Here, we’ll have a glossary of the terms we use on this page to discuss basketball. If you see something you don’t understand and would like it added, let us know and we’ll make sure to do so.
Also, most of the stuff we do borrows heavily from the work of Dean Oliver, Ken Pomeroy (www.kenpom.com) and the staff at BBState.com, among other places. They can help where this doesn’t, and they are great places to satiate your appetite for more advanced statistics in college basketball.
2P or 2PM – two-point shots made: made two-point field goals.
2PA – two-point shots attempted: the number of two-point shots attempted by the player or team.
2P% – two-point shooting percentage: the percentage of two-point shots made by the player or team, calculated as 2PM/2PA. This blog considers it fact that offenses and defenses impact the ultimate 2P% of each team.
2PA% – two-point shot attempt percentage: the percentage of two-point shots attempted by the team, calculated as 2PA/FGA.
3P or 3PM – three-point shots made: made three-point field goals.
3PA – three-point shots attempted: the number of three-point shots attempted by the player or team.
3P% – three-point shooting percentage: the percentage of three-point shots made by the player or team, calculated as 3PM/3PA. This blog assumes that only offenses control a team’s 3P%, and that defenses cannot impact this number.
3PA% – three-point shot attempt percentage: the percentage of three-point shots attempted by the team, calculated as 3PA/FGA. This blog assumes that both the offense and the opposition defense determine the offensive team’s 3PA%.
eFG% – effective field goal percentage: computed as (FGM+(.5*3PM))/FGA. The purpose of this is to give three-point shots the extra credit they deserve, as they are worth more points than a 2PA.
FTAvg. – free throw average: this number is similar to FTR, but only rewards a team for made free throws. As such, it is calculated as FTM/FGA.
FTR – free throw rate: this number shows how frequently a team gets to the free throw line relative to the number of field goals it takes. Again, we use a ratio so we do not unjustly punish or reward teams for playing faster or slower paces. It is calculated as FTA/FGA.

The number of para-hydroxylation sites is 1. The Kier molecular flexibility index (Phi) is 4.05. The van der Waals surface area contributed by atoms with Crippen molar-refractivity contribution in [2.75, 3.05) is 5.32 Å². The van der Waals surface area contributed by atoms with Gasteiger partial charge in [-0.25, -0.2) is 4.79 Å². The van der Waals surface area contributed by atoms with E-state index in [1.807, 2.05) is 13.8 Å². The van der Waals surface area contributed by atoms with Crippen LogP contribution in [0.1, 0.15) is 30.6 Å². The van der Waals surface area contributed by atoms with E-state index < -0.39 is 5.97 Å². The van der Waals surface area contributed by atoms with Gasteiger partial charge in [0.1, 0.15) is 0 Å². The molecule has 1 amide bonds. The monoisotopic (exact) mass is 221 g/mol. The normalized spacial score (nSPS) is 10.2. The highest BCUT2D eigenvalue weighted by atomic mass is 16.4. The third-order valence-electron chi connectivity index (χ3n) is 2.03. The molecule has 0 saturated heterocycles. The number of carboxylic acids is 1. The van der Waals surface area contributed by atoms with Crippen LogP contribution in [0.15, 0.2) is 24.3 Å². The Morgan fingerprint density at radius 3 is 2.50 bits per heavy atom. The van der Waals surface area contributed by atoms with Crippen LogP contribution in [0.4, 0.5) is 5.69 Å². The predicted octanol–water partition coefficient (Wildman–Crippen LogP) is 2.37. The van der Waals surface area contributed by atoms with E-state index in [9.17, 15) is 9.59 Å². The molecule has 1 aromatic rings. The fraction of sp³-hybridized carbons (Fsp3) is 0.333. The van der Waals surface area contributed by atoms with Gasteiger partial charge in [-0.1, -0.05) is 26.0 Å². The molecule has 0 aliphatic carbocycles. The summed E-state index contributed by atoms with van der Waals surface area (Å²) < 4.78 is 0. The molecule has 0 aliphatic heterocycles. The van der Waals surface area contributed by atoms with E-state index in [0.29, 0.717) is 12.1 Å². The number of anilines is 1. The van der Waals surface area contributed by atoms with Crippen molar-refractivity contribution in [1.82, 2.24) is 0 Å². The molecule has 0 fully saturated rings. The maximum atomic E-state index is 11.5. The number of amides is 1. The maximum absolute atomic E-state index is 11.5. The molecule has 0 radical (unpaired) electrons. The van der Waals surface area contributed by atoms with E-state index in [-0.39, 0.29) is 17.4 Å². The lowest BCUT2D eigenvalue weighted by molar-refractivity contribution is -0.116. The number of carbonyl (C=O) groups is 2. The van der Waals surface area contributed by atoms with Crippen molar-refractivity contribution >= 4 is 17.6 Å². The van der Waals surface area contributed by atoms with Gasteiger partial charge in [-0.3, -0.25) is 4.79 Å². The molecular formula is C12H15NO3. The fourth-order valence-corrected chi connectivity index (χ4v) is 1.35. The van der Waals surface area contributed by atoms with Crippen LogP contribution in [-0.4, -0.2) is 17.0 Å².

Four Factors – as identified initially by Dean Oliver, these are eFG, TO%, rebounding, and free throws. Oliver weighted the importance of these as:
Shooting (eFG%) – 40%
Turnovers (TO%) – 25%
Rebounding (OReb%) – 20%
Free throws (FTR or FTAvg.) – 15%
OReb% – offensive rebounding percentage: the percent of offensive rebounds a team grabs. This is done as a percentage, rather than in raw terms, to show how many they grab relative to how many are available. If we used raw numbers, some teams numbers would be artificially low (if they shot very well and rarely missed shots) or high (the opposite). Simply, OR/(OR+OppDR).
Pace or tempo: the number of possessions a team has in a basketball game. For our purposes, we calculate this number for each team as FGA – OR + TO + (0.475 * FTA). We then add the two numbers and divide by two to determine the total number of possessions in the game.
Possessions: the number of times a team possesses the ball. These typically end with turnovers, missed shots rebounded by the other team, and made baskets. They do not end with missed shots rebounded by the offense.
TO% – turnover percentage: The percent of possessions a team has that end in a turnover. Very easily computed as TO/possessions. Again, this number is more valuable than the raw turnover data because it does not penalize (or reward) teams for playing at a faster (or slower) pace.